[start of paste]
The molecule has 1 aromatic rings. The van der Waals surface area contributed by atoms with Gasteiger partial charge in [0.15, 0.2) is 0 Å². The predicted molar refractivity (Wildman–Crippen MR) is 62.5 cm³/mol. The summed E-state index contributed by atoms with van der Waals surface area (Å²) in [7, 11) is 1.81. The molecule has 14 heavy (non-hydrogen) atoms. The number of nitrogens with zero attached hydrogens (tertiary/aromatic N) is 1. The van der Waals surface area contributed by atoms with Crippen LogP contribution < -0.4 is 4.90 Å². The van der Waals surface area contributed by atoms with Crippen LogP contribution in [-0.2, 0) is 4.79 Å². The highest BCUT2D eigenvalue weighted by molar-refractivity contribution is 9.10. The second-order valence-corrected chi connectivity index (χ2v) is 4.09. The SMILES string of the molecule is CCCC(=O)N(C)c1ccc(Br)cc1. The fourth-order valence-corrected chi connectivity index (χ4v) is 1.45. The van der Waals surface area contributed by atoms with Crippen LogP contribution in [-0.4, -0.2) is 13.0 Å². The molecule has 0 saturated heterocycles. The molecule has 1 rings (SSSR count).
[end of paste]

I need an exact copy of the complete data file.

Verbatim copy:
The molecule has 1 aromatic rings. The van der Waals surface area contributed by atoms with Gasteiger partial charge in [0.15, 0.2) is 0 Å². The predicted molar refractivity (Wildman–Crippen MR) is 62.5 cm³/mol. The summed E-state index contributed by atoms with van der Waals surface area (Å²) in [7, 11) is 1.81. The molecule has 14 heavy (non-hydrogen) atoms. The number of nitrogens with zero attached hydrogens (tertiary/aromatic N) is 1. The van der Waals surface area contributed by atoms with Crippen LogP contribution < -0.4 is 4.90 Å². The van der Waals surface area contributed by atoms with Crippen LogP contribution in [-0.2, 0) is 4.79 Å². The highest BCUT2D eigenvalue weighted by molar-refractivity contribution is 9.10. The second-order valence-corrected chi connectivity index (χ2v) is 4.09. The SMILES string of the molecule is CCCC(=O)N(C)c1ccc(Br)cc1. The fourth-order valence-corrected chi connectivity index (χ4v) is 1.45. The van der Waals surface area contributed by atoms with Crippen LogP contribution in [-0.4, -0.2) is 13.0 Å². The molecule has 0 saturated heterocycles. The molecule has 1 rings (SSSR count).